As my partner exited the gate, I ran to my own truck, entered it, and realized that I had a poncho therein. I donned the poncho, and attempted to close my door.

As it developed, my truck will *NOT* exit park, and move, until the driver’s door is secured. That required me to remove the poncho from the door, and attempt, several times, to close the damned thing. Finally succeeding, I moved my truck through the gate, and re entered the cataract in order to re lock the gate.

It occurred to me, right about then, that donning my poncho (as well as, oh, I dunno, FREAKING BRINGING MY FREAKING FIRE BOOTS) might have gone a long way towards allowing me to open the gate, close the gate, lock the gate, and then return to my vehicle, without being, you might say, soaked to my damned skin.

Ah, the wisdom associated with hindsight!

Duty · Having A Good Partner Is Very Important! · Life in Da City! · Pains in my Fifth Point of Contact · Protect and Serve · Sometimes You Get to Think That You Have Accomplished Something!

Sometimes, The Pucker Could Squeeze Diamonds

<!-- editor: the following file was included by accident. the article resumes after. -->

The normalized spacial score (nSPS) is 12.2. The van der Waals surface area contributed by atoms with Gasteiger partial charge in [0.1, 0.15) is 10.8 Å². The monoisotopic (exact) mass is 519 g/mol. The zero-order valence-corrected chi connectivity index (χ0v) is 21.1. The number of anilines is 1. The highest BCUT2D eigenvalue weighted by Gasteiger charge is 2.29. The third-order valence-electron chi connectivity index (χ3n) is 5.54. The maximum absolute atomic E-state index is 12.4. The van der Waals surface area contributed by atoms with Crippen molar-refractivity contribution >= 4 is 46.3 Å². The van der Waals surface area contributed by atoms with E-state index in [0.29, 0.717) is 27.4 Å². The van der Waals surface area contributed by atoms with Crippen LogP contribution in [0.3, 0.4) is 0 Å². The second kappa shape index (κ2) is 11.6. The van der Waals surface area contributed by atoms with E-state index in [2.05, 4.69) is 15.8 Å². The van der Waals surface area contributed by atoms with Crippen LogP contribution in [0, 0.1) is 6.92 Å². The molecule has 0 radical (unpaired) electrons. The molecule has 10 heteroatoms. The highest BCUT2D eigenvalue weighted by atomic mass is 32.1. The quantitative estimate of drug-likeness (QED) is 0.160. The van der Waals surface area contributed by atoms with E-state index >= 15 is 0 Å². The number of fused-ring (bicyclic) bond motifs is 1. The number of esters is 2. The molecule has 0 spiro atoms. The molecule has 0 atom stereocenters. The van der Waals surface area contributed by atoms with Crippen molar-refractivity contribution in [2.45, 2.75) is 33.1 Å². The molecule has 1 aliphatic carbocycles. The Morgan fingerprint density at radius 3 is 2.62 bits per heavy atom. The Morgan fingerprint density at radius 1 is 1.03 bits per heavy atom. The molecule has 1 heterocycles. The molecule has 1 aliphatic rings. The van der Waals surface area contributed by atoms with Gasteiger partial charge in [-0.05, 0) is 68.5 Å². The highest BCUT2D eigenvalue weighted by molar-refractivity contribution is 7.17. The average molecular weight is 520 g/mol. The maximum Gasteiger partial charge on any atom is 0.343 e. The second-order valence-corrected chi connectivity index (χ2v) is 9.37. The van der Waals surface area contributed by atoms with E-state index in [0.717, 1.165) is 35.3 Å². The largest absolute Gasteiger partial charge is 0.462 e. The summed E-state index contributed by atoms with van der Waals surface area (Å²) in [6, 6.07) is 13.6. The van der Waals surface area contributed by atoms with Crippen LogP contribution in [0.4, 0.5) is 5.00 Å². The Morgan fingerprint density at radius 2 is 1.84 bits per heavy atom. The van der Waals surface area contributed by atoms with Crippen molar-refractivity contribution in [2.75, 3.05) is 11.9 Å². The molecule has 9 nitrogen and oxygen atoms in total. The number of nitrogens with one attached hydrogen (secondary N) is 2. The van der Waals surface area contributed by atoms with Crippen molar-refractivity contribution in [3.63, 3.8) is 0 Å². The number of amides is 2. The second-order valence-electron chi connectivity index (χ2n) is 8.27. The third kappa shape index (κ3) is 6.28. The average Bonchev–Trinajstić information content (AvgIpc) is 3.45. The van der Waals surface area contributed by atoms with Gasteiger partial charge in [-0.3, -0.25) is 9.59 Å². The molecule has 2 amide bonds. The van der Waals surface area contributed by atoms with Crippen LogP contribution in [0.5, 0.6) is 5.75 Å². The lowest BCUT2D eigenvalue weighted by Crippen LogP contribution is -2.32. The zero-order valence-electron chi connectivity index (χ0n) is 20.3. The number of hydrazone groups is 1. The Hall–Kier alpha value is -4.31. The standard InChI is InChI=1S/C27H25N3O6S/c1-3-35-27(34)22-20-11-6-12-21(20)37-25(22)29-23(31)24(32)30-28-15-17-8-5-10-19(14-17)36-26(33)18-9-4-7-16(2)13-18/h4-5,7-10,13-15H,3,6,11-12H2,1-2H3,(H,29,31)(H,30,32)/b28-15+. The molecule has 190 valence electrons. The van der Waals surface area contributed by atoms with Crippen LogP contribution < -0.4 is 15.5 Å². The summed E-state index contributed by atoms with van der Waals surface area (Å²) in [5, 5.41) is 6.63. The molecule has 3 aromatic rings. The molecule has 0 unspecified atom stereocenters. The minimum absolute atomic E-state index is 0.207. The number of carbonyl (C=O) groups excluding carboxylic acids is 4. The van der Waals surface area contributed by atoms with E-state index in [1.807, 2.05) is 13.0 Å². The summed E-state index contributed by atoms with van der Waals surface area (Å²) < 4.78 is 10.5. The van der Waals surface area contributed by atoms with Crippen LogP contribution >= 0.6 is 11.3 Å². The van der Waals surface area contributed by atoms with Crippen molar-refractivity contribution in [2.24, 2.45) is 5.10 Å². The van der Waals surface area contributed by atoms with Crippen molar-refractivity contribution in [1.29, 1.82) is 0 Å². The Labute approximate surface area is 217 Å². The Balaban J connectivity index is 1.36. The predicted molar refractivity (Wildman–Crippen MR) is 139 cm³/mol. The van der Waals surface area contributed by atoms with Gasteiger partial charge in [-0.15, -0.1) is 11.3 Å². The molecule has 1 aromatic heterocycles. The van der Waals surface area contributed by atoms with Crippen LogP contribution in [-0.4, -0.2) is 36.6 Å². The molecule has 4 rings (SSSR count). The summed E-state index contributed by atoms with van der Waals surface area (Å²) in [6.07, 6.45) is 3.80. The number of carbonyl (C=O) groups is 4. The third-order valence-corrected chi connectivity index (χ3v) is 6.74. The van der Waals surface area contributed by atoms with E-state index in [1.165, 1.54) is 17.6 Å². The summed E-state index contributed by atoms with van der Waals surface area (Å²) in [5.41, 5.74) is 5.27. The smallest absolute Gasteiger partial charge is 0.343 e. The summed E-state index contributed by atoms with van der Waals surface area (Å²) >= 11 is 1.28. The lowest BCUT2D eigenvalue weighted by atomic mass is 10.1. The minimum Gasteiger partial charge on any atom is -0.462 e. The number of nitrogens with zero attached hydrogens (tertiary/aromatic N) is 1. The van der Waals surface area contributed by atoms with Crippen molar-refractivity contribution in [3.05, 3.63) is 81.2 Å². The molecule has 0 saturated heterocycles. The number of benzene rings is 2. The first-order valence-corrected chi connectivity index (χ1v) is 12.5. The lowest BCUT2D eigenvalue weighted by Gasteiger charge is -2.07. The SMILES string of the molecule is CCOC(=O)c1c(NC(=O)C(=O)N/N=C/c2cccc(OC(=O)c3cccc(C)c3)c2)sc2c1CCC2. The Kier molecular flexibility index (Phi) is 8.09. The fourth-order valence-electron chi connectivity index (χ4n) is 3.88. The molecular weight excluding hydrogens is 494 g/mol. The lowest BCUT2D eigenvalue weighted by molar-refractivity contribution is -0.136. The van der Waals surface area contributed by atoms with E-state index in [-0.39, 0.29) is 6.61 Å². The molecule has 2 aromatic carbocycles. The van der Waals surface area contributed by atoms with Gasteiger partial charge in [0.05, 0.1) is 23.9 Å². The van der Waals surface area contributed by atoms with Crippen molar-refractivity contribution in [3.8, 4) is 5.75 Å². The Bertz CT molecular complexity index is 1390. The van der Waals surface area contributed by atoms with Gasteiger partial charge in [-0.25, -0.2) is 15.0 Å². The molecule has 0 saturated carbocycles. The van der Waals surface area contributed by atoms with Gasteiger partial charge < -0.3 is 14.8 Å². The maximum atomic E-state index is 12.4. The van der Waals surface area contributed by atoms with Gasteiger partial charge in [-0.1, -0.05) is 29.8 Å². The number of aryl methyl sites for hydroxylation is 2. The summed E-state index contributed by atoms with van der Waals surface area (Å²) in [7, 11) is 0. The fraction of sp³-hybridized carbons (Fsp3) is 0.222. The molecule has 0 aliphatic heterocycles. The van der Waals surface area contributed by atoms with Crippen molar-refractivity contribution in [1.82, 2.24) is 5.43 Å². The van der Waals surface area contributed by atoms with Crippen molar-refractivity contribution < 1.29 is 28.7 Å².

So, TINS, TIWFDASL at an urgent care out in Flyover Country. It was a typical afternoon, featuring a parade of sniffles, coughs, and poison ivy. Our clinic was on the south side of the road, east of Middling Sized City, and the Big Time Big Deal Hospital And Trauma Center. In other words, to get the the BTBDHATC, one would exit our driveway, and turn west (that is, LEFT!)

Abruptly, the registrar summoned me. My MA and I walked over, to behold a limp toddler. Very Not Good!

The MA escorted the male carrying the child to an exam room, and began to collect vitals. I examined the child, discovering a heartbeat (Crom be Praised!) and spontaneous respirations. The registrar collected demographic information, and I asked the adult what had happened, prior to arrival.